Mary Marshall lectures begin

In his writing, Shakespeare, as poet and playmaker, uses both marble and wax. He was "preoccupied with esthetic reproduction," Callaghan said. In the play "Romeo and Juliet" one character said, "Why he is a man of wax."

Another line from the play is "Thy marble shape is but a form of wax."

Callaghan used tombs to illustrate her power point presentation, saying "stone becomes flesh; it becomes art." She spoke quickly in clipped British English as she used much alliteration to wax and stone. She said, "Perhaps all art is wax -- permeable, temporary, fragile and brittle, a transitory effigy. Even stone will ultimately succumb to the effects of time. All this is cause of mourning; the infinite malleability of wax before the advent of paper . . . a reminder that writing was once an art."

As for marble, she spoke of its permanence and power, giving example after example of the alliteration of wax and marble in poems and plays, and used an image of Queen Elizabeth as sculpted in Madam Taussad's Wax Museum in London.

What is Callaghan currently occupied with? She continues her interest in Shakespeare, writing on art and Shakespeare and the notion of what he was like. "Shakespeare was a play maker; he was not as exalted as we imagine during his time," she said, quoting Ben Jonson, dramatist, playwright, poet and competitor to Shakespeare: " 'look not on his picture but his book.' "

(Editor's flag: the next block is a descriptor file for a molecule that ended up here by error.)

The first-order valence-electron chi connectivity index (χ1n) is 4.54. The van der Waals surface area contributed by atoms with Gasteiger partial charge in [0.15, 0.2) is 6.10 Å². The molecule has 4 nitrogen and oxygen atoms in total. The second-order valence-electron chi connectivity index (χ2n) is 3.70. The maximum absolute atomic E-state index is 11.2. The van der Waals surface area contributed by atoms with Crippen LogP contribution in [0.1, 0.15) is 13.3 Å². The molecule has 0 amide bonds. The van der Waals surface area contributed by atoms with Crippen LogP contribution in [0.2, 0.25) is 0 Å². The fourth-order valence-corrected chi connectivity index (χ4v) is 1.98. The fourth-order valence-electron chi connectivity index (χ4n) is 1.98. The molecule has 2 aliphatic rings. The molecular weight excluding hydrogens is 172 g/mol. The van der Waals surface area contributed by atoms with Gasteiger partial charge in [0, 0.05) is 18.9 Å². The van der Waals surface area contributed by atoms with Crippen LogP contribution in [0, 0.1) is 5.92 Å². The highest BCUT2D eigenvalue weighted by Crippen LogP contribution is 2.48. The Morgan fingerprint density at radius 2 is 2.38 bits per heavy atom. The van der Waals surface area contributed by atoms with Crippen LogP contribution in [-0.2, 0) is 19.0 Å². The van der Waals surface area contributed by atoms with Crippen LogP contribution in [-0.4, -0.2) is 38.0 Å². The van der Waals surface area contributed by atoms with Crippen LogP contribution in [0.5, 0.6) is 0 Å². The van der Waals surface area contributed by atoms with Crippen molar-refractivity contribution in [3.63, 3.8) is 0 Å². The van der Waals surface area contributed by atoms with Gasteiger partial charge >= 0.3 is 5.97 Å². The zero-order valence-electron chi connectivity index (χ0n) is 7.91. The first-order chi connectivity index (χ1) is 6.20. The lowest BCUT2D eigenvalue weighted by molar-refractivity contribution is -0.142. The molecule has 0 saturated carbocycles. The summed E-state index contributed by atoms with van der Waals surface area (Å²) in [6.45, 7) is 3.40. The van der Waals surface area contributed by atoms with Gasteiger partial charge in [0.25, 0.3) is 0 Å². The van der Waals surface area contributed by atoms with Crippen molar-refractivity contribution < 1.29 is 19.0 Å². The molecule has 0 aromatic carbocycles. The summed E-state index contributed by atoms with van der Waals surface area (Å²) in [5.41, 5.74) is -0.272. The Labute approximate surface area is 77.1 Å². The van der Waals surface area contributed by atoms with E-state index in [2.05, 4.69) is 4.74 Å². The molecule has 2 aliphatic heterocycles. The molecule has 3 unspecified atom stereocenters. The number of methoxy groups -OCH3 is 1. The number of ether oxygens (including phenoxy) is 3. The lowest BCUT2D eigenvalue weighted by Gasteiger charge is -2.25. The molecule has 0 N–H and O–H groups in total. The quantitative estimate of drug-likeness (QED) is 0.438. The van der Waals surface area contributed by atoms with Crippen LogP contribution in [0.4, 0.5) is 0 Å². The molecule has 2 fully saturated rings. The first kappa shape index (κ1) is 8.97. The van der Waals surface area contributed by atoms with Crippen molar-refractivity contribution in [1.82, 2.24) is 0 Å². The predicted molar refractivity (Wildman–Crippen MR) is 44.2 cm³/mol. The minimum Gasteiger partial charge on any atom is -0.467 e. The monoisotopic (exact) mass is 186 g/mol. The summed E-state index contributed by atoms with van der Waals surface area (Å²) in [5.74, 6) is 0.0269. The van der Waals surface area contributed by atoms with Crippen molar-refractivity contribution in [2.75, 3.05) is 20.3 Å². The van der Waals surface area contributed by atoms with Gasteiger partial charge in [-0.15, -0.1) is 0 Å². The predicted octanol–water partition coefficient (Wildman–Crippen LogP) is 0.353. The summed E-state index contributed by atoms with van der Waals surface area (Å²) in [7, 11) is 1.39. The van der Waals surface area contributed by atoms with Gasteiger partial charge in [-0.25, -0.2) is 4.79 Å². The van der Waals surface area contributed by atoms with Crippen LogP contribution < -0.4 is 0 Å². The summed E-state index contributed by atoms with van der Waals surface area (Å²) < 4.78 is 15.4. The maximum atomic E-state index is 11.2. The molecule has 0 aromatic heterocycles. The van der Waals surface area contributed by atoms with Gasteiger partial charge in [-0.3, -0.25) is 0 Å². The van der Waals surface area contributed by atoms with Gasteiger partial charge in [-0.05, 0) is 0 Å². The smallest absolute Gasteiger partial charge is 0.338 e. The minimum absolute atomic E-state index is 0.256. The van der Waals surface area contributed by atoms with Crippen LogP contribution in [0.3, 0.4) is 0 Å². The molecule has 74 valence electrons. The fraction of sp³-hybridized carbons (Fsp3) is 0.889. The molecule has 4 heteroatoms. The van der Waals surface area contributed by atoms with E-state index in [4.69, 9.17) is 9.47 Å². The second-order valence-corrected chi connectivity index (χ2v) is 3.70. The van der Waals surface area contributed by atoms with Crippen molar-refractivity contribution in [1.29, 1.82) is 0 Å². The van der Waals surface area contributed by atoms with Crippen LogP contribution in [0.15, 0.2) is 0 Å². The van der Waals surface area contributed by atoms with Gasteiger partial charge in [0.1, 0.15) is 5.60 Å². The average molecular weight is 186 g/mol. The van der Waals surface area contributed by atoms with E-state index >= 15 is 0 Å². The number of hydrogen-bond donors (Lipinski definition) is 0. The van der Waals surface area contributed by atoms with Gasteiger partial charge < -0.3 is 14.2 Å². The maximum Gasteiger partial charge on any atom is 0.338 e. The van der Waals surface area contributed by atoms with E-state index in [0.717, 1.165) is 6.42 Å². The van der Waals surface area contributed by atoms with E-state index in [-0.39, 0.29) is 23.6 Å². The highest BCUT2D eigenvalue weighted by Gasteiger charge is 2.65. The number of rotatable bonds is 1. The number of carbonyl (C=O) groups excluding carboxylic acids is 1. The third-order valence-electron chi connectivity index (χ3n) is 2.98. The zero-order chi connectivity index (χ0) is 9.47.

Callaghan was educated at the University of Newcastle Upon Tyne and Bowling Green State and Sussex universities as well as attending three Shakespeare Summer School sessions at Cambridge University, where she is a life member of Clare Hall. Her book in progress is titled: "To the Life: Shakespeare and the Renaissance Problem of Representation."

The late Mary Marshall

Mary Hatch Marshall joined the faculty of Syracuse University in 1948, retiring from full time teaching in 1970. She then taught through 1993 for University College's Humanistic Studies Program. Brilliant and inspirational, through her 69-year career, she attracted legions of students who considered her their favorite all-time teacher. Some of them, affectionately known as "Mary Marshall groupies," were present at Callaghan's talk. She was a founder of the university's Library Associates.

On May 2 Jessica Kuskey, a doctoral student in English at the university, will receive the Mary Hatch Marshall Essay Award at SU Library Associates annual spring luncheon. The award was established in 2004 to honor and perpetuate Marshall's scholarly standards and generous spirit.

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